As a result of all this, the driver pay never increased when you factor in inflation. Drivers continue to falsify their logbooks, and DOT Regulations for truck drivers’ continues to rise. The ELD mandate went into effect in late 2017. It’s stated purpose was to decrease accidents, ensure drivers’ were getting their much-needed rest, and a way to ensure they did not falsify their logbooks.
We all know, once again it was mainly money involved, as it was through the efforts of our American Trucking Association, trucking companies that were still unionized, the insurance companies, and many other public safety groups that the ELD Mandate was passed. These groups donate to our politicians on a regular basis. It was once again passed with very little input from the average driver and did nothing to boost driver morale.
Through all these years the industry has seen many changes as far as equipment and all the advancements in technology. We have better forklifts and more efficient ways to load and unload trucks. Now a driver can communicate with the dispatchers better; cell phones so a person can call from the cab of their vehicles, and truckers all have GPS maps for routing. Without a doubt, truck stops are more modern, and drivers’ have a lot better food to eat.
In spite of all the modern day conveniences, many things are still the same as they were years ago. When I go out and talk to drivers’, they all say the same things as they were saying back in the 1930s. The things drivers’ would like to see most now are:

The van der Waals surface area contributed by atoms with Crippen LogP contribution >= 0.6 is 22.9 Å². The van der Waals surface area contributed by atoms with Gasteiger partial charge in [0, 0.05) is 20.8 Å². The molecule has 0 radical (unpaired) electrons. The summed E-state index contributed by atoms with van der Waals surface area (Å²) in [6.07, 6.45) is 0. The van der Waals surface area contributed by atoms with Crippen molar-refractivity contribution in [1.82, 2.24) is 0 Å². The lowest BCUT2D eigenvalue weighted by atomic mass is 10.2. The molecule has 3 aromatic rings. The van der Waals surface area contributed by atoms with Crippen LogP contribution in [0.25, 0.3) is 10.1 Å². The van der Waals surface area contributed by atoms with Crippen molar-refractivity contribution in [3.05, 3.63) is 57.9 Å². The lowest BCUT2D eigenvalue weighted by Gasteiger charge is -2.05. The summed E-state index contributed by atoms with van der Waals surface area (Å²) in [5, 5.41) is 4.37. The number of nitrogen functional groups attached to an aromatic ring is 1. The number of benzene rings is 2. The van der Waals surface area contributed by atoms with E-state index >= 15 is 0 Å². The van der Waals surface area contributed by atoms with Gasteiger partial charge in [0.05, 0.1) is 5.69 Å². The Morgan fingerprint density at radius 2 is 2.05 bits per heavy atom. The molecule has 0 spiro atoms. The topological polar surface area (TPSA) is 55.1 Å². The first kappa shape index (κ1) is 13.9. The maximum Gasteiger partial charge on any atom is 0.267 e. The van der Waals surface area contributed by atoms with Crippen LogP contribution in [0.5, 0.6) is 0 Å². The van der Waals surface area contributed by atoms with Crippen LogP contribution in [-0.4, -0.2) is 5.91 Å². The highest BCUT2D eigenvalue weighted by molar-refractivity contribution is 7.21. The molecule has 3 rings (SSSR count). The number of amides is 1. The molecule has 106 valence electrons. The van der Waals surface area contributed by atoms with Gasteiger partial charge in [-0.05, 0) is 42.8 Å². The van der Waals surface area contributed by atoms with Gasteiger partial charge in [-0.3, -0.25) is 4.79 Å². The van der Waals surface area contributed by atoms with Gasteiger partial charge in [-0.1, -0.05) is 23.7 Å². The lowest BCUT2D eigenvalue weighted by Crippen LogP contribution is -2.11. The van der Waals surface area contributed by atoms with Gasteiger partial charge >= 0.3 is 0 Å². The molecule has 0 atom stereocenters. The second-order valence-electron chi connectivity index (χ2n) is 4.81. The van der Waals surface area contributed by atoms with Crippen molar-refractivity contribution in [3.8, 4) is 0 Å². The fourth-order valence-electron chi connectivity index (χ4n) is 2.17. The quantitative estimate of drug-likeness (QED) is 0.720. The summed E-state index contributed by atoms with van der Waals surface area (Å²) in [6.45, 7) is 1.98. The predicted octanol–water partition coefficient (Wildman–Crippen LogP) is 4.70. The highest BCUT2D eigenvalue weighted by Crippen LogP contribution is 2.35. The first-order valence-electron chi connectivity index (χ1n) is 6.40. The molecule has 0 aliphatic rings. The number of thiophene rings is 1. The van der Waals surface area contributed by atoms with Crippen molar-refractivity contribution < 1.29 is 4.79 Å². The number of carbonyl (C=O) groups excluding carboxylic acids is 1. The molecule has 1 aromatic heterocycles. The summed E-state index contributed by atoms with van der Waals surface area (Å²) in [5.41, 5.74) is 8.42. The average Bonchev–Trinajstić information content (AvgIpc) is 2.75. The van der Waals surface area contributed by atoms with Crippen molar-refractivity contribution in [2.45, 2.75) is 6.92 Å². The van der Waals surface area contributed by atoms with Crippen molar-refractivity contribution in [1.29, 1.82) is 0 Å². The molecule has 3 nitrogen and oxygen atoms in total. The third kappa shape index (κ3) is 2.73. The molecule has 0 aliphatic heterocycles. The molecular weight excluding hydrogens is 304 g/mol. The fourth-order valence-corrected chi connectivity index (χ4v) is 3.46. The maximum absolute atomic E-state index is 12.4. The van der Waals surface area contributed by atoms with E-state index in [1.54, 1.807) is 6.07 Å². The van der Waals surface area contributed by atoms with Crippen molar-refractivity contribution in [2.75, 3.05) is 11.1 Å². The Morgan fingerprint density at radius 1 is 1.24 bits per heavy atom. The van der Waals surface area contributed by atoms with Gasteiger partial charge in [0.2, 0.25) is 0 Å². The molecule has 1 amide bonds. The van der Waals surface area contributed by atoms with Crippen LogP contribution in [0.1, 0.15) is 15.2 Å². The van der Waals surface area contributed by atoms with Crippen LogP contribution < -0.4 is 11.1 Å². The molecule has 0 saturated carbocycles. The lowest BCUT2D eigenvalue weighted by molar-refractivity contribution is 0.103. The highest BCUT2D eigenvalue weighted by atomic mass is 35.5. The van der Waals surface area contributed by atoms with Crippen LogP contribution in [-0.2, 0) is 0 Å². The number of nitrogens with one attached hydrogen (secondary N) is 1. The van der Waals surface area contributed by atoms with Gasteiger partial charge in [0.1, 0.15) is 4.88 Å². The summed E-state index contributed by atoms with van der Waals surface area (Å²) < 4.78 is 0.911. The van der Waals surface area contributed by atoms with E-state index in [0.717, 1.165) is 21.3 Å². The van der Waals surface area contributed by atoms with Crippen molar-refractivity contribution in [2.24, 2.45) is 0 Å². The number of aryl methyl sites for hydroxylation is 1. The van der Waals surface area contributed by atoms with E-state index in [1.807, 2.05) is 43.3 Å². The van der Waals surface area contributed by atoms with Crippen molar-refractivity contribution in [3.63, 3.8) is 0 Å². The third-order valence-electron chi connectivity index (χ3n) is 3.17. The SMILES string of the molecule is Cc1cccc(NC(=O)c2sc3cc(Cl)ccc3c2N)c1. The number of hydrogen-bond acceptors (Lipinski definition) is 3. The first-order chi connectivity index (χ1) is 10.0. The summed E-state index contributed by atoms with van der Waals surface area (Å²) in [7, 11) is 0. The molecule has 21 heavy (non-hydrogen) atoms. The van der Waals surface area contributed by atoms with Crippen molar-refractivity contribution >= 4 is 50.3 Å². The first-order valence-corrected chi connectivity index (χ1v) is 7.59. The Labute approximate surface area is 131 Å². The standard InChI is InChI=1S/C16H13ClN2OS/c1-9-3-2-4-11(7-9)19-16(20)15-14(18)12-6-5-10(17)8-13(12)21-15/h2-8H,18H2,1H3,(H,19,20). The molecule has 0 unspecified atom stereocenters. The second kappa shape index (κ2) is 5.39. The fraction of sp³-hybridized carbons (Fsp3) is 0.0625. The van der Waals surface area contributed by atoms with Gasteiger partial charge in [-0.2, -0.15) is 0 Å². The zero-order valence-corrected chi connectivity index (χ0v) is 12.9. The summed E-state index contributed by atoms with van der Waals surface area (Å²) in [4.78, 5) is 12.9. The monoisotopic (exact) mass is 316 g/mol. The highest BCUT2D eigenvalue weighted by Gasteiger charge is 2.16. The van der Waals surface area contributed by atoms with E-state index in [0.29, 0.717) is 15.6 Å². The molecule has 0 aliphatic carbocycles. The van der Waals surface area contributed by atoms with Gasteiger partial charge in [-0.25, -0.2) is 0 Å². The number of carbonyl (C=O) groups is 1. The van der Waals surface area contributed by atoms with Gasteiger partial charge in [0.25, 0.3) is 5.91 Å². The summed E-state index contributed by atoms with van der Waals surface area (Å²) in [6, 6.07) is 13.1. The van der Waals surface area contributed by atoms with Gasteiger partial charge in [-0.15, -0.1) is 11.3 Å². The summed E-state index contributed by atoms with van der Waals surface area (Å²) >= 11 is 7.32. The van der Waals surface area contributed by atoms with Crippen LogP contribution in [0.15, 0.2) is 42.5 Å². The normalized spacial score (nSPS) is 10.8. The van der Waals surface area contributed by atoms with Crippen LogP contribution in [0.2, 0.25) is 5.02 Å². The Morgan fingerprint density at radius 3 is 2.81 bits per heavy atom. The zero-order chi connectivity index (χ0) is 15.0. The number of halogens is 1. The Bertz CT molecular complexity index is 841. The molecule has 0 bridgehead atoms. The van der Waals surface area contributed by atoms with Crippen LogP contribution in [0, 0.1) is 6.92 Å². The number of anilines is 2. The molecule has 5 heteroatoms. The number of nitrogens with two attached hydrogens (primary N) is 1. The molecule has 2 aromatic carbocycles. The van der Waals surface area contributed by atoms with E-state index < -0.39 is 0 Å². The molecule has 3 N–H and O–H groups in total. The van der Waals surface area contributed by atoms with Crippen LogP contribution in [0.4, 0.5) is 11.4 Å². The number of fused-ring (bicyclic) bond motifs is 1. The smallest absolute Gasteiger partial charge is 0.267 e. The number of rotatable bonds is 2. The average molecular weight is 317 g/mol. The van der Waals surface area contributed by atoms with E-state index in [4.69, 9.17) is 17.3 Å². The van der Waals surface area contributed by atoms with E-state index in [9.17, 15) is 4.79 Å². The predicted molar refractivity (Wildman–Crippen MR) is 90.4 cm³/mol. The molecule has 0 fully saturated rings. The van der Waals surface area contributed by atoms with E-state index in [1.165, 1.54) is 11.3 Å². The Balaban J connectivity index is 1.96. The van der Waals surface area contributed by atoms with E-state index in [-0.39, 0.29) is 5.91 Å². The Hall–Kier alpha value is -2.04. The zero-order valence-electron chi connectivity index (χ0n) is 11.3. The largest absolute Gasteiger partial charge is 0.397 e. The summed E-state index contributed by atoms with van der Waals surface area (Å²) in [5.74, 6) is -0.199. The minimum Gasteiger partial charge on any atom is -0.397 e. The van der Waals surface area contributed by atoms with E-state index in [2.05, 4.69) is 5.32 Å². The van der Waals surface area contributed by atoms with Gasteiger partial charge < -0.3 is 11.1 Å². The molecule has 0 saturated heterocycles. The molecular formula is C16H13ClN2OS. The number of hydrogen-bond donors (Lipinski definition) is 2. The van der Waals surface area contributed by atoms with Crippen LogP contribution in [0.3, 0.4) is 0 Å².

- Pay By the Hour
- Fair Wages
- Treated with Respect
- Hire Professional Drivers and give them the opportunity to do the job
- Workplace Communication with Management
Having good, reliable equipment is also at the top of the list, but the bottom line, if you will sit down and talk to an experienced driver, they will tell you, pay, fewer regulations, workplace communication, and be treated with respect are on top of the list.
The drivers’ as a whole should start demanding respect, quit trying to find ways around the hours of service and start running legal. As long as there are a few that want to bend the rules, the companies will continue taking advantage of the driver, and yes I understand everyone needs to make a living. Long-term gain is better than short-term satisfaction.
When the ELDs came out, drivers’ immediately started to figure out ways to get around these silly rules, just as they did in 1935 when the HOS laws went into effect. When John Q Public finds out they are not going to get their packages delivered overnight or fresh produce delivered to the grocery stores; only then will companies get together, demand the government change things and trucking jobs may improve.